The San Francisco Board of Supervisors is set to approve another $9 million in damage claims filed by owners of hotels leased by the city as emergency shelters during the height of the Covid pandemic, a grim subtext for what will be a mostly routine meeting.
Supervisors are also expected to pass a handful of resolutions that reflect the current state of some of the city’s important communities, including the city’s Asian American Pacific Islanders and the beleaguered Tenderloin neighborhood.
As always, the wonks can digest all the details in this week’s full agenda.
Approving settlements is an important but routine part of the Board of Supervisors job. The City Attorney’s Office does most of the work, and supervisors review them in committee, often in closed session.
The full board normally rubber-stamps settlements with parties that sue the city without discussion. This week's agenda, however, shows a number of payouts that could spark some chatter.
Namely, there’s the $9,204,973 in additional damage claims from owners of hotels that participated in the city’s Shelter-in-Place (SIP) Hotel Program—and this is just the latest batch to come before the board.
This week’s figure includes claims from owners of the Kimpton Buchanan Hotel in Japantown, the Executive Hotel Vintage Court in Nob Hill and the Americania Hotel in South of Market.
The Standard has confirmed that at least one of these hotels, the Kimpton Buchanan, has already reopened as a tourist hotel, now known as the Kimpton Enso.
The Shelter-in-Place Hotel Program, which ran from April 2020 to last December, temporarily housed over 3,000 medically vulnerable people who would otherwise have been living on the street during the Covid pandemic.
According to a city dashboard, 65% of people housed by the program went on to other housing solutions, 43% of them permanent.
But several hotel owners wound up filing claims against the city for extensive damage incurred in the program. The board has already approved over $11 million in claims; a report issued by the Controller’s Office in February predicted up to $26 million in liabilities.
At least one more hotel damage claim will be introduced tomorrow: That's a settlement of $3.8 million to the owners of the Good Hotel in South of Market, for $3.8 million, to be voted on in the coming weeks.
The Federal Emergency Management Agency is expected to reimburse the city for operating costs related to the Shelter-in-Place Hotel Program; whether it will cover the damage claims isn’t clear yet.
“We have been engaged in negotiations with multiple SIP hotels to both protect the city’s interests and ensure a fair resolution to these matters,” Jen Kwart, spokesperson for City Attorney David Chiu told The Standard.
Other notable settlements to be approved this week include $200,000 to Lyn Rawles, over abuses she suffered while in jail in 2019, and $436,000 to Christopher Wirowek.
Wirowek, a former Chief Medical Examiner’s Office director, alleged that he was fired in 2019 after refusing to falsify the autopsy report of former public defender Jeff Adachi.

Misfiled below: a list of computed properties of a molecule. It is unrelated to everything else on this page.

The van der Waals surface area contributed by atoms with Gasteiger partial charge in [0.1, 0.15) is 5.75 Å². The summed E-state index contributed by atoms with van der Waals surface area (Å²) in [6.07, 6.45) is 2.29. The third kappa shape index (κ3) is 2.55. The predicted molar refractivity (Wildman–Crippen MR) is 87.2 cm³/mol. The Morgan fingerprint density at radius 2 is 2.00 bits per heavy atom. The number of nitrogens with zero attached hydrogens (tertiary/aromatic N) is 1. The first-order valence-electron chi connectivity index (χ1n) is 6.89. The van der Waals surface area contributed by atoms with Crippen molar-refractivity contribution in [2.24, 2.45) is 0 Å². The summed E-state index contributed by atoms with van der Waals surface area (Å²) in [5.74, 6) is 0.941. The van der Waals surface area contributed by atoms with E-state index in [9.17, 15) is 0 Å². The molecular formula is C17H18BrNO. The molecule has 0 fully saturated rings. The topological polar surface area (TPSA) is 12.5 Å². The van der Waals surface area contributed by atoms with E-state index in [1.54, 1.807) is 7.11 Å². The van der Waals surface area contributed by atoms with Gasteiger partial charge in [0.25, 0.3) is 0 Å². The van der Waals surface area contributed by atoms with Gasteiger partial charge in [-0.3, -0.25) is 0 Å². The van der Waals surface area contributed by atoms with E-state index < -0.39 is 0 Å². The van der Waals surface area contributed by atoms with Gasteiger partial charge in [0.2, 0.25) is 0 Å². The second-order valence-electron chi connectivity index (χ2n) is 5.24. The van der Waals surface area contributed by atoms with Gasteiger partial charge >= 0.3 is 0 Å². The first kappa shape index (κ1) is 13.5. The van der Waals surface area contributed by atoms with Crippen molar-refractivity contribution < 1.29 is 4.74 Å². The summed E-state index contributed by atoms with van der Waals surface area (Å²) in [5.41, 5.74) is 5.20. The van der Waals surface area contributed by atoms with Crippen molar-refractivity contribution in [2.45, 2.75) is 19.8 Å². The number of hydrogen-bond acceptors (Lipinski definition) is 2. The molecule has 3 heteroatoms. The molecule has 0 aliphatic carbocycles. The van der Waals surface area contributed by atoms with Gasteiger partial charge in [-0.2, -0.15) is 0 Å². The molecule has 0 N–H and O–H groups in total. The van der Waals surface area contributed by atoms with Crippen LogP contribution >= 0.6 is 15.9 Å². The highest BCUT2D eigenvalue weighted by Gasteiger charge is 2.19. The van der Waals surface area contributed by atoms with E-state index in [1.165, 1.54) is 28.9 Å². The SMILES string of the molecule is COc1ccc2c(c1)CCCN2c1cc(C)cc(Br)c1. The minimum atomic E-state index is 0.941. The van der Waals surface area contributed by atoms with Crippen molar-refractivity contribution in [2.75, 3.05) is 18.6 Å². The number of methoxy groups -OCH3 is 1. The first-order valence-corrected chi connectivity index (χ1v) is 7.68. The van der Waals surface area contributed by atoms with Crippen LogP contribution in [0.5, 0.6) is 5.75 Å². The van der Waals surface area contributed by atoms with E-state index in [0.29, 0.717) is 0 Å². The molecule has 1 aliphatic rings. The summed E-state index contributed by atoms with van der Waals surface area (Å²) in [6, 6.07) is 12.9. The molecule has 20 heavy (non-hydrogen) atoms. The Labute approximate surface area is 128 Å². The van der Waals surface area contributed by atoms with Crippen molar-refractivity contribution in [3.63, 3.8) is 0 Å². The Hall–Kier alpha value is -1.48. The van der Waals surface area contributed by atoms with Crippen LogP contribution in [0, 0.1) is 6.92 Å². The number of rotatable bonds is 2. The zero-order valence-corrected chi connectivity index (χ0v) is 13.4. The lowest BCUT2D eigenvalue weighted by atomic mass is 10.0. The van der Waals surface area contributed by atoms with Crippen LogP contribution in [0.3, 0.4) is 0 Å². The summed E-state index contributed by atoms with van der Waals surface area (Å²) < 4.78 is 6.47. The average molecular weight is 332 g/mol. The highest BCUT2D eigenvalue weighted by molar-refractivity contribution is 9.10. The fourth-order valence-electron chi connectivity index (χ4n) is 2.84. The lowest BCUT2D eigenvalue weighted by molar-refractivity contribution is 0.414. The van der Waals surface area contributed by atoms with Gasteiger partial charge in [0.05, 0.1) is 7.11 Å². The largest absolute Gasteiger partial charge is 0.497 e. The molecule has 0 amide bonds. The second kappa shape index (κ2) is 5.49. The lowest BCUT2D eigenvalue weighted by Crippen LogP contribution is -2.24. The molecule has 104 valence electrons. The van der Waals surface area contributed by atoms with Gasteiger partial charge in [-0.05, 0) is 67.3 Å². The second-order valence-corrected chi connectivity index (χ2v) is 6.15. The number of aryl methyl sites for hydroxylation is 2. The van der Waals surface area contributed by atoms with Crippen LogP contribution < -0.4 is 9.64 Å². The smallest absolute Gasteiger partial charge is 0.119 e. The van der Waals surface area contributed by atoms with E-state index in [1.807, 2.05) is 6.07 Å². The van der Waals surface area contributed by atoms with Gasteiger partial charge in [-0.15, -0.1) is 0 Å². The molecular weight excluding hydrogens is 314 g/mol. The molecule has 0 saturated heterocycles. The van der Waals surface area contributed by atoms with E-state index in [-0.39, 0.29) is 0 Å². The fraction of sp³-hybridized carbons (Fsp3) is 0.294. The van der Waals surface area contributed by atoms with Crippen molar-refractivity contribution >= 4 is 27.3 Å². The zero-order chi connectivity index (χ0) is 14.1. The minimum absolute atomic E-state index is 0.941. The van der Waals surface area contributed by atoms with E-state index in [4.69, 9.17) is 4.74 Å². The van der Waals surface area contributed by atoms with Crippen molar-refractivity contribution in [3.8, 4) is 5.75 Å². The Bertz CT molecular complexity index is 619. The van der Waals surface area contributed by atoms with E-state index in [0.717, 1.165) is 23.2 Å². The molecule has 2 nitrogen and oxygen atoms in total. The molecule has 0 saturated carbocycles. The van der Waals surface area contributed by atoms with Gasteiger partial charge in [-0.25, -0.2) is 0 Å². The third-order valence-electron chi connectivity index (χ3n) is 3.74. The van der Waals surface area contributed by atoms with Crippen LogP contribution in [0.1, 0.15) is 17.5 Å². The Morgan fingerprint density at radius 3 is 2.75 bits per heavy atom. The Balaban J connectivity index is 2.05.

Wiriowek determined the cause of Adachi’s death to be a drug overdose, which was challenged by Adachi’s colleagues. Douglas Tennenbaum, a police officer accused of leaking Wirowek’s autopsy, is also suing the city. He has not admitted or denied leaking the report.
In 2019, a $369,000 settlement was paid to a local reporter, Bryan Carmody, over being arrested in a spectacular raid on his home after he had obtained the leaked report.
Supervisors will declare May Asian Pacific American Heritage Month, the 18th such celebration in San Francisco. Three local Asian community nonprofits will also be honored.
Supervisor Ahsha Safaí, who represents the Excelsior, will be bringing another milestone to the neighborhood. Supervisors are expected to adopt his resolution, which will get the ball rolling on establishing an Excelsior Community Benefit District.
The resolution of intent to form the benefit district is just the beginning of a process that will include a public hearing and stakeholder vote in July.
Once that process is done, the community benefit district will be able to leverage public and private assets to provide the neighborhood with amenities such as street-cleaning services.
The city currently hosts 16 community benefit districts, most of which are located in the northeast part of the city, apart from the Ocean Avenue Community Benefit District, which borders Safaí’s district.
Finally, supervisors will also vote on a resolution declaring this week as “I Love Tenderloin Week,” sponsored by that neighborhood’s supervisor, Dean Preston.
Last week Preston sent letters of inquiry to a number of agencies about the deployment of the California Highway Patrol to combat open-air drug dealing in the Tenderloin. Among other inquiries, the letters included questions about whether the Drug Enforcement Agency could eventually become involved.
As the board’s leading police skeptic, Preston has already begun voicing concerns over the deployment over social media.
Mike Ege can be reached at firstname.lastname@example.org